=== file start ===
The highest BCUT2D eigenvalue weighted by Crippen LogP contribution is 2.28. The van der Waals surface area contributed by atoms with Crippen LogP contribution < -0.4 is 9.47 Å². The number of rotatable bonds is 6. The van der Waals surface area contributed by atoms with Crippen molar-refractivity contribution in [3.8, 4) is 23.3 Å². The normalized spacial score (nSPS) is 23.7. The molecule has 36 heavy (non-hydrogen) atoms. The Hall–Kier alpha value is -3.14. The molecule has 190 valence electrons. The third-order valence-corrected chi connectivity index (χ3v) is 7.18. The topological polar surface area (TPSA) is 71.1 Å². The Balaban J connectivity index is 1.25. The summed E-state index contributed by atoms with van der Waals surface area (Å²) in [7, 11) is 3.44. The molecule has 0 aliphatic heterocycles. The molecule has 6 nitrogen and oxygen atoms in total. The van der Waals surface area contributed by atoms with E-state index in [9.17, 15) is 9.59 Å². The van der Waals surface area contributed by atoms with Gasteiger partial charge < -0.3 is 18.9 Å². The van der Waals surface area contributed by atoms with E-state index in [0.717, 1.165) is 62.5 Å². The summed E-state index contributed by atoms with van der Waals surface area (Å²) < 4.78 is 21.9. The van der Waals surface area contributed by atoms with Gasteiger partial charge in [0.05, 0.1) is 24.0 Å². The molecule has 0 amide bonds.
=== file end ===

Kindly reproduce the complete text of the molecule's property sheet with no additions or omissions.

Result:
The highest BCUT2D eigenvalue weighted by Crippen LogP contribution is 2.28. The van der Waals surface area contributed by atoms with Crippen LogP contribution < -0.4 is 9.47 Å². The number of rotatable bonds is 6. The van der Waals surface area contributed by atoms with Crippen molar-refractivity contribution in [3.8, 4) is 23.3 Å². The normalized spacial score (nSPS) is 23.7. The molecule has 36 heavy (non-hydrogen) atoms. The Hall–Kier alpha value is -3.14. The molecule has 190 valence electrons. The third-order valence-corrected chi connectivity index (χ3v) is 7.18. The topological polar surface area (TPSA) is 71.1 Å². The Balaban J connectivity index is 1.25. The summed E-state index contributed by atoms with van der Waals surface area (Å²) in [7, 11) is 3.44. The molecule has 0 aliphatic heterocycles. The molecule has 6 nitrogen and oxygen atoms in total. The van der Waals surface area contributed by atoms with E-state index in [9.17, 15) is 9.59 Å². The van der Waals surface area contributed by atoms with Gasteiger partial charge < -0.3 is 18.9 Å². The van der Waals surface area contributed by atoms with E-state index in [0.717, 1.165) is 62.5 Å². The summed E-state index contributed by atoms with van der Waals surface area (Å²) < 4.78 is 21.9. The van der Waals surface area contributed by atoms with Gasteiger partial charge in [0.05, 0.1) is 24.0 Å². The molecule has 0 amide bonds.